Photo by Steve Angeli
Notre Dame Football Recruiting

Coach | 2022 Notre Dame QB Target Steve Angeli Possesses Tangibles & Intangibles

September 8, 2020

Steve Angeli‍ has seen his recruiting profile soar in recent months.

Since receiving his first offer after camping at Ohio State last summer, the 2022 New Jersey quarterback has piled onto the list with offers from Notre Dame, Oregon and Vanderbilt in recent weeks along with schools like LSU, Michigan, Penn State, Nebraska and many others in between.

The surge of offers has brought increased interest and scrutiny from recruitniks across the country, but Angeli’s focus is centered on his Bergen Catholic High School squad’s upcoming – abbreviated – season.

After splitting reps at quarterback with a senior captain last fall, Angeli enters this year as the clear starter and he’s preparing to make the most of his opportunity.

“He’s been chomping at the bit,” Angeli’s personal quarterback coach Matt Bastardi of EliteQB says. “He's adopted ownership of the team as you’d expect, running the offense, of course through his coaches.”

Angeli is holding himself and his teammates accountable; keeping guys after practice to work on a particular route that may be causing problems at a private school where many students, including himself, have close to an hour-commute home.

“That’s not stopping him,” Bastardi says. “He understands what’s on his shoulders. He’s good with it, he loves it.”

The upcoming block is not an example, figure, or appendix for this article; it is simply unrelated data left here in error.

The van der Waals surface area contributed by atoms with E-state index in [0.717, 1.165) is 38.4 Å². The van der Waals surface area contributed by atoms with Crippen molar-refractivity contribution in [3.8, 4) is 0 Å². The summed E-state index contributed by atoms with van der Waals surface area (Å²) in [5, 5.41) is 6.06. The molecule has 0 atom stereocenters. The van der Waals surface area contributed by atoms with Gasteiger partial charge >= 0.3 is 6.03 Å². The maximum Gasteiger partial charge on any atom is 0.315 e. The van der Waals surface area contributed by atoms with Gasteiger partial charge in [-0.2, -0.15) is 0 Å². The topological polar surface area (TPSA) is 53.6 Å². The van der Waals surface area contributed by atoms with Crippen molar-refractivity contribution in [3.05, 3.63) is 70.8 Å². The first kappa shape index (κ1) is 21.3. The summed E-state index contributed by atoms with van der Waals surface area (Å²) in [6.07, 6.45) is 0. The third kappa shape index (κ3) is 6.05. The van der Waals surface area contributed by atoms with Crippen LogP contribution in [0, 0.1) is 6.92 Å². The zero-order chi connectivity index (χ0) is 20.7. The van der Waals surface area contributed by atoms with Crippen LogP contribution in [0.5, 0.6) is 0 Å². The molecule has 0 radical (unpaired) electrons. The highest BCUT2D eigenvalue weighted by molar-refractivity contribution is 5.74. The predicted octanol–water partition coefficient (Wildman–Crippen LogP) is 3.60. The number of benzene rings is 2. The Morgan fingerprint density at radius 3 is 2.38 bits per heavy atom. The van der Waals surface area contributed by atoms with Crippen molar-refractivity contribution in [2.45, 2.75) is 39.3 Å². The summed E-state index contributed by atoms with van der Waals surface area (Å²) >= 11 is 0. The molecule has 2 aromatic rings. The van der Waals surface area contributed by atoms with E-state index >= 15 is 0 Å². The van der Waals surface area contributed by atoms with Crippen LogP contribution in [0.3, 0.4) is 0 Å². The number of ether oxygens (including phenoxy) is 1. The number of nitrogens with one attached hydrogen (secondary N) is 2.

Those leadership qualities are vital at the position, especially at a program like Bergen Catholic, which has been a regional and national power for decades. Bastardi is convinced that experience will only prepare Angeli for the next level.

“He certainly is gifted,” the coach says. “He’s tall, long and strong kind of in the mold of Trevor Lawrence in terms of his physical build and characteristics, but there’s an aspect of his personality too that’s a key part of being a successful quarterback.

“If you’ve got that in your personality, you’re going to do very well at a high level in college.”

Bastardi has been preparing Angeli for the next level – whatever that next level will be – since the quarterback was going into fifth grade.

“Coach Bastardi has been like family,” Angeli says. “He’s one of the greatest mentors I could ever ask for. He’s more than a coach to me and my family. He’s really become part of our family. He’s been there through every step of the way.”

L-R: Angeli’s brother, Jack. Bastardi, Angeli, Angeli’s brother, Nick.